San Jose aims to be more friendly for small businesses
As some tech heavyweights leave the region citing unfavorable taxes and business practices, small businesses in San José are starting to gain more support.
Business owners still have to contend with complex pricing structures, different tax rates and red tape. But San Jose’s small business incubators, the pro-business mayor, and his proximity to wealthy tech companies make the process easier for some.
“Opening a restaurant is a lot easier than opening a bar,” said Eric Nielsen, owner of 55 South Craft Whiskey Bar and SP2 Communal Restaurant, both located downtown. 55 Sud is generally open after midnight, which requires a special permit. Nielsen said it was a “very long and complicated process.”
However, he said the permit process was much easier once he got help from the city. He praises San Jose’s outdoor program, which made it possible to eat al fresco during the COVID-19 pandemic and helped increase his income.
“They were extremely easy to work with and they made it very, very quick and straightforward,” Nielsen said.
Despite criticism of slow planning processes, a 2020 industry-led analysis released by small business funder Biz2Credit said San Jose topped the list of most small-business-friendly cities in the country. country.
The survey analyzed average annual earnings, credit scores, company age, and the exclusive Biz2Credit score, which takes into account the local business climate, including rents, cost of labor and tax rates. He defined a small business as an employer with 250 or fewer workers.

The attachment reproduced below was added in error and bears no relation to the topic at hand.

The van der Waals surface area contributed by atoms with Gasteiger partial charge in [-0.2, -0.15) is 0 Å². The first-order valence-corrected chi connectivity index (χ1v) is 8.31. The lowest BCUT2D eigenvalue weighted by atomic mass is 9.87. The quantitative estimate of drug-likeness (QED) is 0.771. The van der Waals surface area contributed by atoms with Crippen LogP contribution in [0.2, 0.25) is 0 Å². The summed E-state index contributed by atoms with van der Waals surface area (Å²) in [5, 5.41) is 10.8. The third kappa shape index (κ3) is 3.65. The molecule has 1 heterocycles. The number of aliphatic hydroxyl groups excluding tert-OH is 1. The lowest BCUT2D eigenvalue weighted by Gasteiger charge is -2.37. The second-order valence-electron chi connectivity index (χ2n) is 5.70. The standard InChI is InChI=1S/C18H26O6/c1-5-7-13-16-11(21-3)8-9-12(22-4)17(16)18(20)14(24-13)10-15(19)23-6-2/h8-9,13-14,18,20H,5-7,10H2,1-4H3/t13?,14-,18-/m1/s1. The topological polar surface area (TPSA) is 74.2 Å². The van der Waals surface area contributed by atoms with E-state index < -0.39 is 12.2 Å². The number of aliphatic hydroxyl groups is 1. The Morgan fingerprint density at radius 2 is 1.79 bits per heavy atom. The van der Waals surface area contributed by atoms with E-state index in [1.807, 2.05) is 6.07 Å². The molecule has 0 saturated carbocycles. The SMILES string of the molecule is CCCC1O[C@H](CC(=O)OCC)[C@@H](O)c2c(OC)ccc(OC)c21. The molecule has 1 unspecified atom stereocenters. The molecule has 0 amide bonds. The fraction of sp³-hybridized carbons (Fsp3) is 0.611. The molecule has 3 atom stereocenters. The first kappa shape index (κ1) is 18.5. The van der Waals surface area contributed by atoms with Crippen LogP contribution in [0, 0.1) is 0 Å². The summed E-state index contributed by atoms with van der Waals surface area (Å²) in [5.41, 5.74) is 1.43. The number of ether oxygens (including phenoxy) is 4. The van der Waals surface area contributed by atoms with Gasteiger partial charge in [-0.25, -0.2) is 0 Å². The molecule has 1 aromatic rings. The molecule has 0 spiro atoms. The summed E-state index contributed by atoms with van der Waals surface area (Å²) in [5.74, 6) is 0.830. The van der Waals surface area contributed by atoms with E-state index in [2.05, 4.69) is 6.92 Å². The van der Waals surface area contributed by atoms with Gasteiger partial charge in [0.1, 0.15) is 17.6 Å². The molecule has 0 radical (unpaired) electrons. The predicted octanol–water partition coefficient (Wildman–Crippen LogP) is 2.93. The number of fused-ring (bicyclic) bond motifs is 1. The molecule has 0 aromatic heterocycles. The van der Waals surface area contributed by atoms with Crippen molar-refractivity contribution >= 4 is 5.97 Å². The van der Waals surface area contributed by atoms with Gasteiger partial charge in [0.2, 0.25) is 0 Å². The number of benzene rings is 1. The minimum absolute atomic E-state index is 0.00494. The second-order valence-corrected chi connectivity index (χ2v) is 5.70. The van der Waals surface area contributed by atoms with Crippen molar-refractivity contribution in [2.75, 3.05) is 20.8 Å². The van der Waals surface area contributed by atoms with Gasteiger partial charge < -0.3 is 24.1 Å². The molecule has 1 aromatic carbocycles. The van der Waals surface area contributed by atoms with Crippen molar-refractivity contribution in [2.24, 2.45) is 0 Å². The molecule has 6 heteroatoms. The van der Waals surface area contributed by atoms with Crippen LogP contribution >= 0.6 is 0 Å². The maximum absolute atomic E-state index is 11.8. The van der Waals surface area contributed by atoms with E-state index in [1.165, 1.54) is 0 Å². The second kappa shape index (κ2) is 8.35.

“The atmosphere of innovation here, the skilled workforce, the educated workforce is quite strong,” said Derrick Seaver, managing director of the Silicon Valley Organization (SVO), the chamber of commerce of the city. SVO has dozens of member companies, large and small, who advocate for business-friendly policies and practices.
Seaver says that while San Jose has more regulations than other cities, the way each small business deals with regulations is unique.
“I think what San Jose has the most work to do is modernize the (application) process so that much of it can be done online rather than doing it at city hall,” a- he declared.
The city has several resources to help local entrepreneurs, including a partnership with Businessownerspace.com, a small business incubator, and a list of FAQs for potential businesses.
One of the region’s largest incubators, the Silicon Valley Leadership Group, represents around 400 businesses in the region.
Pedro David Espinoza, the organization’s vice president of business development, started his own business in 2014 called SmileyGo, a tech company that helps nonprofits connect with businesses looking to donate.
“You’re next to Google, next to Intel, next to Apple,” Espinoza said, noting that universities such as San Jose State University and Santa Clara University are being added. to the talent pool. The region’s weather also makes it more attractive to set up large companies. “It is very valuable to be next to your customers.
The region is diverse, both demographically and economically. Being in the tech capital also means that non-tech businesses like cafes, restaurants and retail spaces are also enjoying an economic boom.
Espinoza wants to attract more Latino-owned businesses to the region. Soon, the Silicon Valley Leadership Group will launch its 100 Startups initiative, which supports women founders and entrepreneurs of color through funding, resources and corporate partnerships. Current programs include networking nights, office hours, and workshops to help business owners with their business arguments.
And small business incubators, both nonprofit and individual, are stepping up to help.
Council member Raul Peralez urged city council in April to develop a $ 1 million fund to help small businesses when they reopen, and planning commissioner Rolando Bonilla asked for up to $ 6.5 million. dollars to help small businesses in eastern San Jose, where COVID-19 has been disproportionate. affected residents.
“The main reason small businesses tend to fail is because they don’t know what they don’t know. They don’t have that support and that mentorship, ”Seaver said. “But this place offers that.”
Contact Lloyd Alaban at [email protected] or follow @lloydalaban on Twitter.